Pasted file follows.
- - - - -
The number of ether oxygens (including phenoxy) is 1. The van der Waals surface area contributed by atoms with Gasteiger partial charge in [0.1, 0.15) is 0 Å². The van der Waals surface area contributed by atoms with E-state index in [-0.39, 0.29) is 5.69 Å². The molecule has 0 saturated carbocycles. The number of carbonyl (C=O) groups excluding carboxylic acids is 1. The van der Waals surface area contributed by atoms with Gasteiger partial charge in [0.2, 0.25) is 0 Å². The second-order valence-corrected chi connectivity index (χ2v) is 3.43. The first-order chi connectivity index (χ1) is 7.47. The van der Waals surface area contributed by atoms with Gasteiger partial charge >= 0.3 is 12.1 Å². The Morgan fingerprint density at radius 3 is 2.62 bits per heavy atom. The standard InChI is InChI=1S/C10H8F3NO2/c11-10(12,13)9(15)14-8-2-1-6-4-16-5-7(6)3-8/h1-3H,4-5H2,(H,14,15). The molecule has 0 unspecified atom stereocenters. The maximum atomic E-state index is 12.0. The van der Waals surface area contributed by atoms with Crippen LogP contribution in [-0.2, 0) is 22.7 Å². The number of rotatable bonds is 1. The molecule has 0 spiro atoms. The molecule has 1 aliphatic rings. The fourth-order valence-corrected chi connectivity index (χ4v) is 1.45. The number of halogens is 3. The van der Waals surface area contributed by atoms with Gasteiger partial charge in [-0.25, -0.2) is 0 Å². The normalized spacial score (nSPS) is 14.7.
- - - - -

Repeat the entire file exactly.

The number of ether oxygens (including phenoxy) is 1. The van der Waals surface area contributed by atoms with Gasteiger partial charge in [0.1, 0.15) is 0 Å². The van der Waals surface area contributed by atoms with E-state index in [-0.39, 0.29) is 5.69 Å². The molecule has 0 saturated carbocycles. The number of carbonyl (C=O) groups excluding carboxylic acids is 1. The van der Waals surface area contributed by atoms with Gasteiger partial charge in [0.2, 0.25) is 0 Å². The second-order valence-corrected chi connectivity index (χ2v) is 3.43. The first-order chi connectivity index (χ1) is 7.47. The van der Waals surface area contributed by atoms with Gasteiger partial charge >= 0.3 is 12.1 Å². The Morgan fingerprint density at radius 3 is 2.62 bits per heavy atom. The standard InChI is InChI=1S/C10H8F3NO2/c11-10(12,13)9(15)14-8-2-1-6-4-16-5-7(6)3-8/h1-3H,4-5H2,(H,14,15). The molecule has 0 unspecified atom stereocenters. The maximum atomic E-state index is 12.0. The van der Waals surface area contributed by atoms with Crippen LogP contribution in [-0.2, 0) is 22.7 Å². The number of rotatable bonds is 1. The molecule has 0 spiro atoms. The molecule has 1 aliphatic rings. The fourth-order valence-corrected chi connectivity index (χ4v) is 1.45. The number of halogens is 3. The van der Waals surface area contributed by atoms with Gasteiger partial charge in [-0.25, -0.2) is 0 Å². The normalized spacial score (nSPS) is 14.7.